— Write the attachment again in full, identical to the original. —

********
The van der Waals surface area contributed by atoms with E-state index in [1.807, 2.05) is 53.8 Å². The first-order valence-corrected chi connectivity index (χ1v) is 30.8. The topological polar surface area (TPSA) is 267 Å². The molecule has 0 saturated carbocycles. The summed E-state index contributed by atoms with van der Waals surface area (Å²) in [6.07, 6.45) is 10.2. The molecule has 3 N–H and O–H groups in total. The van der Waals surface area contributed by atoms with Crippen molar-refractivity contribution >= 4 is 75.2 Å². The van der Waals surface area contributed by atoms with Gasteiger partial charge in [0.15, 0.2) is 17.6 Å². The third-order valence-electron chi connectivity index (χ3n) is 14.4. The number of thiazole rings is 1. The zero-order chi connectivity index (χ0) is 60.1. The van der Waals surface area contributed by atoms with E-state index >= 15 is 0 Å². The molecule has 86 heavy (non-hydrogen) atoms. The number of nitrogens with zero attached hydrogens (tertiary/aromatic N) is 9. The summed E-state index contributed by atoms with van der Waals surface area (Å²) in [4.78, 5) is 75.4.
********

The van der Waals surface area contributed by atoms with E-state index in [1.807, 2.05) is 53.8 Å². The first-order valence-corrected chi connectivity index (χ1v) is 30.8. The topological polar surface area (TPSA) is 267 Å². The molecule has 0 saturated carbocycles. The summed E-state index contributed by atoms with van der Waals surface area (Å²) in [6.07, 6.45) is 10.2. The molecule has 3 N–H and O–H groups in total. The van der Waals surface area contributed by atoms with Crippen molar-refractivity contribution >= 4 is 75.2 Å². The van der Waals surface area contributed by atoms with Gasteiger partial charge in [0.15, 0.2) is 17.6 Å². The third-order valence-electron chi connectivity index (χ3n) is 14.4. The number of thiazole rings is 1. The zero-order chi connectivity index (χ0) is 60.1. The van der Waals surface area contributed by atoms with E-state index >= 15 is 0 Å². The molecule has 86 heavy (non-hydrogen) atoms. The number of nitrogens with zero attached hydrogens (tertiary/aromatic N) is 9. The summed E-state index contributed by atoms with van der Waals surface area (Å²) in [4.78, 5) is 75.4.